This article is from the Bee Gees FAQ, by David Garcia email@example.com with numerous contributions by others.
It's an interesting situation. All music recorded by the
brothers Gibb since 1967 remains under their own control, and
nothing can be released without their approval.
Not too many artists are blessed with such circumstances.
Witness the contractual stuggles that o+> (the artist formerly
known as Prince) and George Michael have gone through.
Some performers -- Ian Anderson of Jethro Tull, and the late
Frank Zappa, to name two -- have made a point of getting as many
rarities out there as possible, both to appease die-hard fans and
to beat bootleggers at their own game. The Bee Gees, by
contrast, have chosen to keep their unreleased tracks unreleased.
There's certainly enough material in the archives to work
with, if they so chose. In 1973, Atlantic records shelved Bee
Gees album "A Kick in the Head is Worth Eight in the Pants"
shortly before its scheduled release. All three brothers have
abandoned at least one solo album each. And more than one Bee
Gees studio LP has left behind extra songs on the storage reels.
Also, let's not forget several albums worth of songs written
for other artists. Virtually all of these tracks began as demos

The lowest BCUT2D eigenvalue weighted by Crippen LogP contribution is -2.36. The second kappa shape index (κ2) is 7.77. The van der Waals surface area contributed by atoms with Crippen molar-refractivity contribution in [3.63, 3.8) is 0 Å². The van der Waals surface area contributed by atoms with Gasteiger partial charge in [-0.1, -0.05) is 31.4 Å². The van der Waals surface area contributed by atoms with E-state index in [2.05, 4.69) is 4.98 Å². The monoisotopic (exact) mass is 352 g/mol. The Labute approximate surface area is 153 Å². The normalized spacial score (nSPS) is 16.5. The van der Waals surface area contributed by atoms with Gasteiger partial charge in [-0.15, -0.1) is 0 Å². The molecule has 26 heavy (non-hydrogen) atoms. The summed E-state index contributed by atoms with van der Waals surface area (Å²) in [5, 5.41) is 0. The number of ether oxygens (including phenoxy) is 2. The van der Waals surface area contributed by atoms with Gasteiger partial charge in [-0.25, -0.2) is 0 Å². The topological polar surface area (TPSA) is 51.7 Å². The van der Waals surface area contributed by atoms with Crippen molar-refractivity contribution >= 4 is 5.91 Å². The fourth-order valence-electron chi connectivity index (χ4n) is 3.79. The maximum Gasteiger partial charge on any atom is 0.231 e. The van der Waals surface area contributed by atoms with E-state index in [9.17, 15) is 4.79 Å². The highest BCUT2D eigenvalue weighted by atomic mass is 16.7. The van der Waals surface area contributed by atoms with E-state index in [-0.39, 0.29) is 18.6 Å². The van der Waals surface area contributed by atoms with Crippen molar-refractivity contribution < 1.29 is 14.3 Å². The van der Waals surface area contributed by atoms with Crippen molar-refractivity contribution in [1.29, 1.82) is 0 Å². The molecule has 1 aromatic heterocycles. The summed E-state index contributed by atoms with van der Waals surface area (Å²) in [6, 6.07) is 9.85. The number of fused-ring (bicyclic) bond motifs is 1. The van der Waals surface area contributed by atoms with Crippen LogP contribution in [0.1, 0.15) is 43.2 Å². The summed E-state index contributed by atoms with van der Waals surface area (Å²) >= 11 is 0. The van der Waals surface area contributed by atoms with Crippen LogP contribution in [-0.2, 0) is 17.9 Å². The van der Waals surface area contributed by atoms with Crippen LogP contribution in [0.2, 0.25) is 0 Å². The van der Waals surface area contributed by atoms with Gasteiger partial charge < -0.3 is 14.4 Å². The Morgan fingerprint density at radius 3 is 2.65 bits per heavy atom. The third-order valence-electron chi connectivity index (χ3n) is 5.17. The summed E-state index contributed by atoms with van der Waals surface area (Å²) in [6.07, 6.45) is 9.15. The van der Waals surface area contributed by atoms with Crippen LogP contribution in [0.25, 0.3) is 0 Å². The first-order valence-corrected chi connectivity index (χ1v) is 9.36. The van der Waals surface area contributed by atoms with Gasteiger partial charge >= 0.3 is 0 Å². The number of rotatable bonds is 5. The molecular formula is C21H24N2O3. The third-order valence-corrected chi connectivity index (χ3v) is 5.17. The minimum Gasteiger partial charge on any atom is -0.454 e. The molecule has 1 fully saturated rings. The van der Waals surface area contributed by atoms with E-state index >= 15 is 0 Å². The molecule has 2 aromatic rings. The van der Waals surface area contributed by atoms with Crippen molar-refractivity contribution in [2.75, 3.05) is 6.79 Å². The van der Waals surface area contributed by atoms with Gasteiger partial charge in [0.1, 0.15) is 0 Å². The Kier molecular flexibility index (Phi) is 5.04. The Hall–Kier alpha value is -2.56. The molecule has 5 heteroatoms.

with one or more brothers singing. In addition, if they wanted
to go the route the remaining Beatles have gone, they could mine
the vaults of the BBC and countless other radio and television
performances. Finally, there's at least a few demos and
unreleased songs by Andy that remain withheld.
Some of these items have been made available on bootleg CDs,
put out by underground outfits such as Ladybird and Brothers Gibb
Records. Among these have been the "Kick in the Head" album,
both early and recent live performances, solo works and leftover
songs from the "Hawks" soundtrack. Unfortunately, recent
crackdowns in the US by Customs and FBI officials have made these
even harder to find than ever.
Ironically, sixty songs from the brothers' Australian years
have been sold -- legally -- with maniacal enthusiasm around the
world. One song, "I Was a Lover, a Leader of Men", has been
released on ten seperate albums! Festival Records has been
licensing these songs worldwide successfully simply because the
Bee Gees have no creative control over their Australian
recordings of 1963-1966. (Now, if only the brothers would turn
over the Middle Ear Studio vaults to the troops at Festival, they
could give bootleggers a good run for their money...)